Section 1. The Inventions and Ideas of Sakichi Toyoda
Item 6. Support for Development and Invention of Electricity Storage Devices
Donation of research grants and prize money towards invention of electricity storage devices
In 1925 Sakichi Toyoda asked the Imperial Institute of Invention and Innovation to investigate the conditions and methods for donating prize money in order to offer a one million yen prize for developing a revolutionary electricity storage device (storage battery).
This move was spurred by the first aerial circumnavigation of the earth by the United States Army Air Service in 1924, conducted in a Douglas aircraft and taking 351 hours and 11 minutes of flight time over 176 days from March 17 to September 28.1 Japan was on the flight path from the Aleutian Islands to Indochina and India.
Sakichi was inspired by this flight around the world, and came up with the idea of offering a monetary prize for invention of a storage battery for mobile use. Accordingly, he envisioned that the research should focus on a storage battery used to power automobiles and airplanes. However, development of such a storage device was extremely difficult, and as a result of the study by the Imperial Institute of Invention and Innovation it was decided to begin by offering research grants, and to offer the one million yen prize money when creation of such a device became more realistic.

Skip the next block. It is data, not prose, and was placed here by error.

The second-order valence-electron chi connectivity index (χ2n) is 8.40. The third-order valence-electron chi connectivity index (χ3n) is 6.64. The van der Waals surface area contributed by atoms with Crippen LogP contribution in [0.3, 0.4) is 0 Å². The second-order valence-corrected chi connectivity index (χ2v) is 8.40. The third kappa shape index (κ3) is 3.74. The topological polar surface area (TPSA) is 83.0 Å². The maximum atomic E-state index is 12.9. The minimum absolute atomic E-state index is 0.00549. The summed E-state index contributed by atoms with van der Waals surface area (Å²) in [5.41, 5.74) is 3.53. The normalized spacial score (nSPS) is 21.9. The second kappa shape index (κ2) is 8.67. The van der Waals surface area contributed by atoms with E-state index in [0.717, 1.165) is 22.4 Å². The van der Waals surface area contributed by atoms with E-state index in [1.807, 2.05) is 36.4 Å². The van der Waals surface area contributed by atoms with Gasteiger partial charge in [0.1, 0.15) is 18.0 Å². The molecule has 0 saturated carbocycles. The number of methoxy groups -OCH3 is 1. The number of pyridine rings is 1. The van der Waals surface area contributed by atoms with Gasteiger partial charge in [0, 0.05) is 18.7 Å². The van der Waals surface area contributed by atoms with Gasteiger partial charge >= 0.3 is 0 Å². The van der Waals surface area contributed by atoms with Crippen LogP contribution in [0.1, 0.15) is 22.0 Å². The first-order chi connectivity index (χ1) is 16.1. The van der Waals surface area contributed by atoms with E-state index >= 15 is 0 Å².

The contract Sakichi concluded with the Imperial Institute of Invention and Innovation on October 15, 1925 agreed to donate 500,000 yen to a fund over five years, and in the case where the annual interest of that fund was less than 30,000 yen, Sakichi would provide the difference. In addition, as a part of efforts to encourage development of a storage battery, the Toyoda Research Office would be established within the Imperial Institute of Invention and Innovation. This office would be the central body responsible for driving the effort to develop the required technology. The first recruitment for intermediate inventions took place in 1927, followed by a second recruitment in 1931 and a third stage in 1935.
Kiichiro inherited Sakichi’s expectations and thinking concerning storage batteries, and established a battery research laboratory in Shibaura, Tokyo and began storage battery production at the Shibaura Plant in 1939. Kiichiro also directed that development of an electric vehicle should start, and prototype production of the Model EC electric car equipped with a storage battery and non-combustion engine (motor) began in about 1940.